Apple has given in to developer pressure and done a major about-face with changes to its App Store developer licence terms. Big winners: Adobe and thousands of publishers and developers who rely on its tools.
The original change back in April threw Adobe’s entire mobile strategy into disarray and caught publishers in the crossfire.
It stopped Adobe releasing a tool that converted Flash code — which publishers and developers are familiar with — into Apple’s compiled Objective C — which most don’t know and don’t want to know.
Apple’s change today means the tool that Adobe had developed to work this magic can now be reintroduced and publishers have a way, using tools they’re already familiar with, to get their magazines, newspapers and illustrated books into the App Store.
In addition, Apple has made another concession, this time to publish its hitherto secret rules for accepting or rejecting apps into its app store. Until this change, developers and publishers were flying blind on whether an app or issue of a publication would be accepted.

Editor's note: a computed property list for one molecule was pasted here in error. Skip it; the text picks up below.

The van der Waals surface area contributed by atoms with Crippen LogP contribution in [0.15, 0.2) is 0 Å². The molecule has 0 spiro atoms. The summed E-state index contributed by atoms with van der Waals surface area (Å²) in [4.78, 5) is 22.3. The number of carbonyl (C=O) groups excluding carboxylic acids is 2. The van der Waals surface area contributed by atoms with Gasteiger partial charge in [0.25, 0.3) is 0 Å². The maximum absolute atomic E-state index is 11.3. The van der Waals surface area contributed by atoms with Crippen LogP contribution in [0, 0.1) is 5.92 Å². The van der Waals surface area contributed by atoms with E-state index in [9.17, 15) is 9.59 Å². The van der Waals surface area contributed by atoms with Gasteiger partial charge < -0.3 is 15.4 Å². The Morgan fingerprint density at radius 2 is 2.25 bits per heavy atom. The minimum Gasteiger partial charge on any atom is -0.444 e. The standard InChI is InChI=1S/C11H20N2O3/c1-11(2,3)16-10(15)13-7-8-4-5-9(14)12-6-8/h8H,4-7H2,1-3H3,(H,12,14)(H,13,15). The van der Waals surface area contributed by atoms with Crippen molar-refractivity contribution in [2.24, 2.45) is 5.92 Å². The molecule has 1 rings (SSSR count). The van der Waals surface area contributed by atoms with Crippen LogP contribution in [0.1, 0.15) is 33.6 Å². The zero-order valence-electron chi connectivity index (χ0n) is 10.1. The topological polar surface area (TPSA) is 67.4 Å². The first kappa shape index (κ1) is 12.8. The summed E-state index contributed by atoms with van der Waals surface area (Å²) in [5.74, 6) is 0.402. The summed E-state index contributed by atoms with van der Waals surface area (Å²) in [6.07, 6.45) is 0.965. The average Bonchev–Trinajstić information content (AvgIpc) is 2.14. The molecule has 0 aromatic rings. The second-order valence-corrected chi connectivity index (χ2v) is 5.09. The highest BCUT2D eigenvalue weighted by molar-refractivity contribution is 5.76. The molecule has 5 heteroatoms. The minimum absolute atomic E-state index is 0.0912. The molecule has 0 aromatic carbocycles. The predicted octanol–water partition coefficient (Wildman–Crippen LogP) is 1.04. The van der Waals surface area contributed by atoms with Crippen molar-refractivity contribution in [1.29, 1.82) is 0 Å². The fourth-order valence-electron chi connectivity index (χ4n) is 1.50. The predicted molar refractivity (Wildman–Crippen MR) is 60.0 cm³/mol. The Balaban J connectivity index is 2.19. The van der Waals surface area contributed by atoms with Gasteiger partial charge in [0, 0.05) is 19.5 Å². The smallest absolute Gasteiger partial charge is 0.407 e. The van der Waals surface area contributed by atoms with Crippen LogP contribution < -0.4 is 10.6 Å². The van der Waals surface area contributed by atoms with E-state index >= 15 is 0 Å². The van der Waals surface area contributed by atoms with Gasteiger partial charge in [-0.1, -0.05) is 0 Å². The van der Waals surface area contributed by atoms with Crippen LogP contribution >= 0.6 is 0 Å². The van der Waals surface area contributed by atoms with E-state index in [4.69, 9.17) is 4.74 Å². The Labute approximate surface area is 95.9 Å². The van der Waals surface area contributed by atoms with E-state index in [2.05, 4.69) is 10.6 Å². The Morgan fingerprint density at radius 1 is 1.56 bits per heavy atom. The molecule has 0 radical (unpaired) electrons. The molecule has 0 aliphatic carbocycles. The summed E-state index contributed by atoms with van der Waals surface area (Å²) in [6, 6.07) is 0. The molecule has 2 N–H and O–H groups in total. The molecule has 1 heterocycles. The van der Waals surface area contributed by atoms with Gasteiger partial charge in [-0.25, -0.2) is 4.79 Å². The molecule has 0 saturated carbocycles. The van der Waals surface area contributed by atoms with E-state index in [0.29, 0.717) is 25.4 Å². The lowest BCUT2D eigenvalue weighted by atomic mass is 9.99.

Apple’s announcement states:
We are continually trying to make the App Store even better. We have listened to our developers and taken much of their feedback to heart. Based on their input, today we are making some important changes to our iOS Developer Program license in sections 3.3.1, 3.3.2 and 3.3.9 to relax some restrictions we put in place earlier this year.
In particular, we are relaxing all restrictions on the development tools used to create iOS apps, as long as the resulting apps do not download any code. This should give developers the flexibility they want, while preserving the security we need.
In addition, for the first time we are publishing the App Store Review Guidelines to help developers understand how we review submitted apps. We hope it will make us more transparent and help our developers create even more successful apps for the App Store.